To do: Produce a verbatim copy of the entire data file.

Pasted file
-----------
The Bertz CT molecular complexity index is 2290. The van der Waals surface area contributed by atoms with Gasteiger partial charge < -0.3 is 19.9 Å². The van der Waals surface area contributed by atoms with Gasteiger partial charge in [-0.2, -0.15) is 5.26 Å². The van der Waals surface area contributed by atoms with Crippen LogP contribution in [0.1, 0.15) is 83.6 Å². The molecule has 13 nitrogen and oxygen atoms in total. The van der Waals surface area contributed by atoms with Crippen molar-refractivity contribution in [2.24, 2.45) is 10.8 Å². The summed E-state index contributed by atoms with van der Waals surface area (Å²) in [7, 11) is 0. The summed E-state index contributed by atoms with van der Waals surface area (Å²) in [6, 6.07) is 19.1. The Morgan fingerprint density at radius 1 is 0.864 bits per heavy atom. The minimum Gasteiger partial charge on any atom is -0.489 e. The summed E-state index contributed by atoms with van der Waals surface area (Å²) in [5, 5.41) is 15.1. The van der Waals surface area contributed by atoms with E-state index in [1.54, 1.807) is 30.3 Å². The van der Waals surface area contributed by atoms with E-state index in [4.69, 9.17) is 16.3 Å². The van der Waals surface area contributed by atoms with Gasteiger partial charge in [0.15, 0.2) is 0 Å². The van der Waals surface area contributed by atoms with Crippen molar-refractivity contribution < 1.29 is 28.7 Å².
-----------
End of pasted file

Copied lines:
The Bertz CT molecular complexity index is 2290. The van der Waals surface area contributed by atoms with Gasteiger partial charge < -0.3 is 19.9 Å². The van der Waals surface area contributed by atoms with Gasteiger partial charge in [-0.2, -0.15) is 5.26 Å². The van der Waals surface area contributed by atoms with Crippen LogP contribution in [0.1, 0.15) is 83.6 Å². The molecule has 13 nitrogen and oxygen atoms in total. The van der Waals surface area contributed by atoms with Crippen molar-refractivity contribution in [2.24, 2.45) is 10.8 Å². The summed E-state index contributed by atoms with van der Waals surface area (Å²) in [7, 11) is 0. The summed E-state index contributed by atoms with van der Waals surface area (Å²) in [6, 6.07) is 19.1. The Morgan fingerprint density at radius 1 is 0.864 bits per heavy atom. The minimum Gasteiger partial charge on any atom is -0.489 e. The summed E-state index contributed by atoms with van der Waals surface area (Å²) in [5, 5.41) is 15.1. The van der Waals surface area contributed by atoms with E-state index in [1.54, 1.807) is 30.3 Å². The van der Waals surface area contributed by atoms with E-state index in [4.69, 9.17) is 16.3 Å². The van der Waals surface area contributed by atoms with Gasteiger partial charge in [0.15, 0.2) is 0 Å². The van der Waals surface area contributed by atoms with Crippen molar-refractivity contribution < 1.29 is 28.7 Å².